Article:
to take a number of phased changes to get through that and get to the end-point. No one’s going to come out with a piece of kit or refrigerant to last through the whole period.

I would say the challenge is maintaining market share or growing and providing the products that work. Ideally, you want to use the legislation as a baseline for innovation, and you still want to provide products which exceed or out-perform the previous models.

For me, the outcome of legislation should be that the industry develops products which are better, and if the legislation is environmentally driven then obviously we meet that, and the ideal scenario is that we do that, and also provide products that are more efficient, easier to control and monitor, but at no worse a cost.

With drives to improve efficiency, reduce environmental effects, improve air quality and wellness, do you think it’s possible to meet all of these areas?

It’s about early engagement, starting from design, deciding what really needs to happen, and maintaining that engagement all the way through the project, the tender process, through to the installation and application.

What can happen is you can have different parts of the supply chain supplying different elements of it, and then the overall benefit is compromised. It’s about trying to coordinate a project so that you maximise the benefits. Manufacturers need to play their part, because if you’ve got mechanical and electrical contractors or specialist contractors installing, you need to be talking to everyone from the end-users to the consultants, all the way through the chain.

How can we best encourage people into the industry?

It’s hard to market an industry. You have to be committed to investing in people. I’ve worked in businesses where people come in and they’re left to their own devices. If you’ve gone to the bother of attracting them to the business you need to maintain that engagement and invest in them to get the best out of them.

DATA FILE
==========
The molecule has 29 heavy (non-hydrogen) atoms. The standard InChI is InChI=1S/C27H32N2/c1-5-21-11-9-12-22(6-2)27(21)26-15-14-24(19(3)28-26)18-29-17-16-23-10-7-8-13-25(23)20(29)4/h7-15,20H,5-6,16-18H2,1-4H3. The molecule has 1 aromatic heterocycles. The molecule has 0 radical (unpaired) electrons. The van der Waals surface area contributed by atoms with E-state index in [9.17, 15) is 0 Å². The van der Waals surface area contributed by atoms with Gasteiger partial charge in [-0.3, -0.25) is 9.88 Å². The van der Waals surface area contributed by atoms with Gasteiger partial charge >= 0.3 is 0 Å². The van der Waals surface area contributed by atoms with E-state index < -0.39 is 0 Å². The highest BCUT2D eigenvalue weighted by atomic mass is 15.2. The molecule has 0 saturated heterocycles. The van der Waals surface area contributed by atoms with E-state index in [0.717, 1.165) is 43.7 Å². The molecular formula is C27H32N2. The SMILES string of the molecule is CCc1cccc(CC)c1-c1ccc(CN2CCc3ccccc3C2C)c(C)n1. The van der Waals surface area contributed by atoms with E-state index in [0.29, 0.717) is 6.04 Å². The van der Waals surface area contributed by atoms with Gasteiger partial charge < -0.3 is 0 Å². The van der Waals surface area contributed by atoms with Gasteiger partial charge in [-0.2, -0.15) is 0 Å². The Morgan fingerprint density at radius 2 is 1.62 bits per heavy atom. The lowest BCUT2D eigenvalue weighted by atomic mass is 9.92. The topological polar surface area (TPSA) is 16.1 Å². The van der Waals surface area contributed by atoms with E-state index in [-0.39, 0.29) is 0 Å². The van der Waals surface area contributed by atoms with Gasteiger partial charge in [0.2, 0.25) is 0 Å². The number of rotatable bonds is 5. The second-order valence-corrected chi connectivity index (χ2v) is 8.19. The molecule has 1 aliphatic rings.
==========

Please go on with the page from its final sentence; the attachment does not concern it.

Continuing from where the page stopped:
Certainly engagement through schools, as well as colleges and universities. What I tend to do as well is recruiting from other industries.

Certainly for key account management, and project management, these are all things that can slide straight across into our industry. If you can attract the people, you’ve then got to develop them.

You’ve got to give them skills they value, you’ve got to give them challenges they value. We have to accept that people will move. I’d rather invest in someone from a competence perspective, even if after three or four years they decide to leave if it’s right for them, because then what you’ve got is an organisation with a reputation for developing the best people. If you don’t invest in people then you just get a lot of churn.

What advice would you give to youngsters? Speak to as many people as you can from engineering disciplines or within the domain. I know it’s difficult, but badger friends, parents, neighbours, whatever, to try to get some placements. It’s not about doing one and ticking it off, but doing a number of placements. Some placements are more exciting than others in terms of what they’re doing at that particular time. It’s about seeing different things. Just bug people. There’s nothing like being inside a business and understanding what happens on a daily basis. And it’s not all high energy fun; sometimes it’s about graft.


Rugby Union, I would say England, and it’s Mike Brown, full-back.


November 2017 19

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